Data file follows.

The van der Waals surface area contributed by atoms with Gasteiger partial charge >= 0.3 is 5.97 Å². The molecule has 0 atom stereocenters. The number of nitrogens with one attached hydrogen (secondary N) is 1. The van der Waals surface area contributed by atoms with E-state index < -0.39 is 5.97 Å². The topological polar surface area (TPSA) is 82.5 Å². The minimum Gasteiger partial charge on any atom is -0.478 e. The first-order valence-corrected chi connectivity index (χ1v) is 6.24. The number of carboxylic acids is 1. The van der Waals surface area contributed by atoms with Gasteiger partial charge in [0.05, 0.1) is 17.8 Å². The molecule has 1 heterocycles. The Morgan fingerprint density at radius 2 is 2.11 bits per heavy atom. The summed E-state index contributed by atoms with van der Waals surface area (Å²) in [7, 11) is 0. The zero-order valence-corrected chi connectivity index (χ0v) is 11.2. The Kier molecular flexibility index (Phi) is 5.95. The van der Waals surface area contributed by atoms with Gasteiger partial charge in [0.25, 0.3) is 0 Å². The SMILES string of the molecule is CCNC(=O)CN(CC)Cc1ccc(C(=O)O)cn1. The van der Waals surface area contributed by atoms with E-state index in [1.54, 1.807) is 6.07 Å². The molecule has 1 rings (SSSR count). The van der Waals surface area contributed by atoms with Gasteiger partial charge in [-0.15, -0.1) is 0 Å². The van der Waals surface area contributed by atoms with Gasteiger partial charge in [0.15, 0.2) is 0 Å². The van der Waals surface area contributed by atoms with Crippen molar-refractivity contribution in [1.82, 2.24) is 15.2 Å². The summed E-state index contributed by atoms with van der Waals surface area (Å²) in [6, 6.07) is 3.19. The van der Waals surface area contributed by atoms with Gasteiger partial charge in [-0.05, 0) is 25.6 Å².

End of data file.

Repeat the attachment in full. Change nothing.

The van der Waals surface area contributed by atoms with Gasteiger partial charge >= 0.3 is 5.97 Å². The molecule has 0 atom stereocenters. The number of nitrogens with one attached hydrogen (secondary N) is 1. The van der Waals surface area contributed by atoms with E-state index < -0.39 is 5.97 Å². The topological polar surface area (TPSA) is 82.5 Å². The minimum Gasteiger partial charge on any atom is -0.478 e. The first-order valence-corrected chi connectivity index (χ1v) is 6.24. The number of carboxylic acids is 1. The van der Waals surface area contributed by atoms with Gasteiger partial charge in [0.05, 0.1) is 17.8 Å². The molecule has 1 heterocycles. The Morgan fingerprint density at radius 2 is 2.11 bits per heavy atom. The summed E-state index contributed by atoms with van der Waals surface area (Å²) in [7, 11) is 0. The zero-order valence-corrected chi connectivity index (χ0v) is 11.2. The Kier molecular flexibility index (Phi) is 5.95. The van der Waals surface area contributed by atoms with Gasteiger partial charge in [0.25, 0.3) is 0 Å². The SMILES string of the molecule is CCNC(=O)CN(CC)Cc1ccc(C(=O)O)cn1. The van der Waals surface area contributed by atoms with E-state index in [1.54, 1.807) is 6.07 Å². The molecule has 1 rings (SSSR count). The van der Waals surface area contributed by atoms with Gasteiger partial charge in [-0.15, -0.1) is 0 Å². The van der Waals surface area contributed by atoms with Gasteiger partial charge in [0.15, 0.2) is 0 Å². The van der Waals surface area contributed by atoms with Crippen molar-refractivity contribution in [1.82, 2.24) is 15.2 Å². The summed E-state index contributed by atoms with van der Waals surface area (Å²) in [6, 6.07) is 3.19. The van der Waals surface area contributed by atoms with Gasteiger partial charge in [-0.05, 0) is 25.6 Å².